I still do not know how I can explain my experiences late last week. During this part of the week, I walked as part of the Peace March (Marš Mira). The three-day, 20 mile-a-day walk was exhausting physically and mentally, but also intensely rewarding. I felt so humbled by the experience in ways that are difficult to communicate, and I was honored to have the opportunity to join the other 10,000 marchers. The march, like most of my experiences in Bosnia, bounced back and forth between somber (for lack of better term) moments and laughter/camaraderie, of beautiful surroundings and harrowing tales.
Talking with the individuals along the way was perhaps the greatest example of this. Standing out like a sore thumb, we were asked about where we came from consistently. What started off as introductions, often turned to the reason why we are here. Throughout the course of the march we met survivors of the genocide in Srebrenica as well as those who had lost family members. This alternated with jokes about many things including how we were lazy for stopping and eating (this joke was funnier at the time because it actually referenced something from my home town and this particular Bosnian had been living there since the end of the war). Food was shared and genuine interests in other parts of lives were also expressed.
One of the many things I will never forget about these conversations is how welcoming of our presence on the March people were. Initially, I had been hesitant to join, as I am an outsider to the events. While I wanted to honor those who lost their lives and those who soldier on, I was worried that it was something I should not be a part of. However once I learned that I was welcomed, I was fully on board. This welcoming was apparent from many of the people I talked to along the walk. The refrain was “I am glad you are here” or “I am honored you are here.” A few times we were thanked for being there with the person being on the verge of tears. The last one was especially difficult to hear, not because I didn’t appreciate the sentiment, but rather I felt honored to be given a chance to honor those involved. For me, it was an honor to hear their stories and get to know them. I felt as if my presence was not enough to use such words. I was also called brave by some Bosnians in Sarajevo and those along the march, yet all I did was march and listen and talk. Further, there were internationals who have done this before and continue to do this.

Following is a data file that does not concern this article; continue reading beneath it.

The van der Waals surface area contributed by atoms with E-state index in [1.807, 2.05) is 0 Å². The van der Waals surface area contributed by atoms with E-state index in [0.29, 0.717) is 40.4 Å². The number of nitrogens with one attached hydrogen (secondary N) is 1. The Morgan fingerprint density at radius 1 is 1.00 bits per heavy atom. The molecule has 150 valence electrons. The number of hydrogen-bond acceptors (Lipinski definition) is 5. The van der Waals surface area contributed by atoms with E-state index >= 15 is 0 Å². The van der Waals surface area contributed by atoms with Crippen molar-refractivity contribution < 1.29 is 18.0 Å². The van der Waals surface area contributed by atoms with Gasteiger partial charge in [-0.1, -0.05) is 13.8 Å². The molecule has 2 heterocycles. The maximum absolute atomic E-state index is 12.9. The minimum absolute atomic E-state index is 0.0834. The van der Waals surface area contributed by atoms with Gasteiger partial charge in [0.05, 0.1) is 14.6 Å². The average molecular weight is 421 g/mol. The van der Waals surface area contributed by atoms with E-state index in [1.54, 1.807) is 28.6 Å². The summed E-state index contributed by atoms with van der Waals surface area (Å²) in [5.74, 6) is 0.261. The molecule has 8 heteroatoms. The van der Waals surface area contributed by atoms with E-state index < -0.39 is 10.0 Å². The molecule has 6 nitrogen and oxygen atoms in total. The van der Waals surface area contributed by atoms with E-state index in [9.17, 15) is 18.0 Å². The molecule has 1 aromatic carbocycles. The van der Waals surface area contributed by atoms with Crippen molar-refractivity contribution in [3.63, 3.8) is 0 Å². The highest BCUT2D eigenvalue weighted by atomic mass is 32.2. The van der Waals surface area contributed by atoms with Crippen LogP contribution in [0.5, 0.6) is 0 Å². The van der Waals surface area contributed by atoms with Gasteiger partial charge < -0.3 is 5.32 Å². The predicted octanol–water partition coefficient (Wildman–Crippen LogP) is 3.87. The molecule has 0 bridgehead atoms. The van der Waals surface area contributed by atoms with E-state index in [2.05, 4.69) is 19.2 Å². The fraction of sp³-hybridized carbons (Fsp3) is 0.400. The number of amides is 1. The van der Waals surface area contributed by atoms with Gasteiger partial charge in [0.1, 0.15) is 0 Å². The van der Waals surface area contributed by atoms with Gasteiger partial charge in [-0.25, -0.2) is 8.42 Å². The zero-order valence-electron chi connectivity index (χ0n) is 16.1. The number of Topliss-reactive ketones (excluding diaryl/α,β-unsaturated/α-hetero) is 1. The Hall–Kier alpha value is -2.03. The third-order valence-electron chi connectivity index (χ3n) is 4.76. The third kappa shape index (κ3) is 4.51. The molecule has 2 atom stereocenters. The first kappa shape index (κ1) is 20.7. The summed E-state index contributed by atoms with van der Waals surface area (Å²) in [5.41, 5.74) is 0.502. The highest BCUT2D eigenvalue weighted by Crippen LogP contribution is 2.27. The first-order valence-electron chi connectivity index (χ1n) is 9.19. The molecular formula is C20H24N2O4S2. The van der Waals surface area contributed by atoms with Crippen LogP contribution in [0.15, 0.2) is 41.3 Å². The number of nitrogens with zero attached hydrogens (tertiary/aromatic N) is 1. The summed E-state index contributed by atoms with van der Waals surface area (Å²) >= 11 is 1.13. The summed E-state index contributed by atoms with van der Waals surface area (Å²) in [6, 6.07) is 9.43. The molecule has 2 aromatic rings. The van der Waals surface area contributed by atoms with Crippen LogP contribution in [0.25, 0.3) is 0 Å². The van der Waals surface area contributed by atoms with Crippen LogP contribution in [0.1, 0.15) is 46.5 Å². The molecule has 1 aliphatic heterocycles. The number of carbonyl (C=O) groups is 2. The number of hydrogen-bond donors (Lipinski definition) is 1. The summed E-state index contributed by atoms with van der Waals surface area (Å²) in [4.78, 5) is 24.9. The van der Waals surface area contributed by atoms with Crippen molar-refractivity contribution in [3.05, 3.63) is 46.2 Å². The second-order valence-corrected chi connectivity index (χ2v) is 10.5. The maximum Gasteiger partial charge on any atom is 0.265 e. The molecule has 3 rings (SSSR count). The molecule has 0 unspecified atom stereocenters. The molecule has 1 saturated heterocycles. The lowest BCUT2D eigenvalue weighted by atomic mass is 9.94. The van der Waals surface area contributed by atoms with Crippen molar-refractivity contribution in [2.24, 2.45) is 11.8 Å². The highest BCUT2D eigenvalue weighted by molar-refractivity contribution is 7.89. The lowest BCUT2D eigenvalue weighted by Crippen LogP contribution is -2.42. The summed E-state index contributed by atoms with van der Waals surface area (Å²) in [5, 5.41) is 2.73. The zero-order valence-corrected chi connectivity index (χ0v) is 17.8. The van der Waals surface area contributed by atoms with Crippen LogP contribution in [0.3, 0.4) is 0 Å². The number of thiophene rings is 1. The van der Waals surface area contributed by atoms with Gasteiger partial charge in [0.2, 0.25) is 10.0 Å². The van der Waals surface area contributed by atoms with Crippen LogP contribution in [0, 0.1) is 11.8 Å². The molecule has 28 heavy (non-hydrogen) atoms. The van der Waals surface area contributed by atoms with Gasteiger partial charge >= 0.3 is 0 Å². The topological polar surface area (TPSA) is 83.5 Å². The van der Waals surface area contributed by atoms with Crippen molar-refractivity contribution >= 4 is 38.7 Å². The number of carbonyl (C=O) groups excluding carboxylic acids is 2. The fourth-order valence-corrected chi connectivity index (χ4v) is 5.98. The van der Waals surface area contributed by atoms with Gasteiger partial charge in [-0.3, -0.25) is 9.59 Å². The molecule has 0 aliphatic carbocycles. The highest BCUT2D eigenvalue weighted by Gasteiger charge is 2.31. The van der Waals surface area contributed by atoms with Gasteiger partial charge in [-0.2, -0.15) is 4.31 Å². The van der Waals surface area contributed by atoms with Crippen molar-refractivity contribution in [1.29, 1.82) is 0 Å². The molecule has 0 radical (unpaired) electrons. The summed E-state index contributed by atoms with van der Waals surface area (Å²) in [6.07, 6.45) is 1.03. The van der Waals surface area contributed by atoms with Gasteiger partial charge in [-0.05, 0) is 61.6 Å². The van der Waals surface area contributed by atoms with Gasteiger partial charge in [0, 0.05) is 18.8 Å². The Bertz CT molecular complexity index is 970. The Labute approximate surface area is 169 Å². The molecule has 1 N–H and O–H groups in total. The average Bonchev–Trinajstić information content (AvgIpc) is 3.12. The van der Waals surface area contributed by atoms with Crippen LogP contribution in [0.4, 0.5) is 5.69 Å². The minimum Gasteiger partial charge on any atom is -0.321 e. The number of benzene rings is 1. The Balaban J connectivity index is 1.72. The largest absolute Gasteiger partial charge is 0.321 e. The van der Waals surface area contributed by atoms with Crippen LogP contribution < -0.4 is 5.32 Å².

Since the end of the March, I have been trying to grapple with everything that I experienced over those two days. This especially, I am beginning to see how these could be applied to the marchers, yet, being me, I still have a hard time applying it to myself. I am more likely to talk about it terms of others. I am sure with time, I can begin to understand this still, however it may take at least another week.